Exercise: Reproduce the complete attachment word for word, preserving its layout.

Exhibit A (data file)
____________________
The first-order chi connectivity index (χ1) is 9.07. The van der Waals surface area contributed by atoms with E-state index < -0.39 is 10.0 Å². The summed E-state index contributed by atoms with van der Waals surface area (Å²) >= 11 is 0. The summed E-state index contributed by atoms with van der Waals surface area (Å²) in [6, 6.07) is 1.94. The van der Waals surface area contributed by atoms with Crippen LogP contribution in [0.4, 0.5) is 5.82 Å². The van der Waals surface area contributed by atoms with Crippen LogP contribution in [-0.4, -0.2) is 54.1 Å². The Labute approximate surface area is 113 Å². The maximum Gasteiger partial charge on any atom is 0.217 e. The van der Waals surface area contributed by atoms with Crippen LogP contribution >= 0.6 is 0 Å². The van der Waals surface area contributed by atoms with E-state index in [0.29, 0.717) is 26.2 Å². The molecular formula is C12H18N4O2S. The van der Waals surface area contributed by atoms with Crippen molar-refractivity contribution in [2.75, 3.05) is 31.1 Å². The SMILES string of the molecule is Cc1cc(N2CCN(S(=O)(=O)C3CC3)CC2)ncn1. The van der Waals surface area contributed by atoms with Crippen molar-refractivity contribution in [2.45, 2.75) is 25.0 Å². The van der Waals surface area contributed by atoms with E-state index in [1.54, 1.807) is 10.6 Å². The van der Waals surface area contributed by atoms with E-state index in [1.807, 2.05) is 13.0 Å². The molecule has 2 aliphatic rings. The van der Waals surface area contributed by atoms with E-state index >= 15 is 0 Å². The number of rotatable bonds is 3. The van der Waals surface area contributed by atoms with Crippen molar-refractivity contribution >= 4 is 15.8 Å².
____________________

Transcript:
The first-order chi connectivity index (χ1) is 9.07. The van der Waals surface area contributed by atoms with E-state index < -0.39 is 10.0 Å². The summed E-state index contributed by atoms with van der Waals surface area (Å²) >= 11 is 0. The summed E-state index contributed by atoms with van der Waals surface area (Å²) in [6, 6.07) is 1.94. The van der Waals surface area contributed by atoms with Crippen LogP contribution in [0.4, 0.5) is 5.82 Å². The van der Waals surface area contributed by atoms with Crippen LogP contribution in [-0.4, -0.2) is 54.1 Å². The Labute approximate surface area is 113 Å². The maximum Gasteiger partial charge on any atom is 0.217 e. The van der Waals surface area contributed by atoms with Crippen LogP contribution >= 0.6 is 0 Å². The van der Waals surface area contributed by atoms with E-state index in [0.29, 0.717) is 26.2 Å². The molecular formula is C12H18N4O2S. The van der Waals surface area contributed by atoms with Crippen molar-refractivity contribution in [2.75, 3.05) is 31.1 Å². The SMILES string of the molecule is Cc1cc(N2CCN(S(=O)(=O)C3CC3)CC2)ncn1. The van der Waals surface area contributed by atoms with Crippen molar-refractivity contribution in [2.45, 2.75) is 25.0 Å². The van der Waals surface area contributed by atoms with E-state index in [1.54, 1.807) is 10.6 Å². The van der Waals surface area contributed by atoms with E-state index in [1.807, 2.05) is 13.0 Å². The molecule has 2 aliphatic rings. The van der Waals surface area contributed by atoms with E-state index >= 15 is 0 Å². The number of rotatable bonds is 3. The van der Waals surface area contributed by atoms with Crippen molar-refractivity contribution >= 4 is 15.8 Å².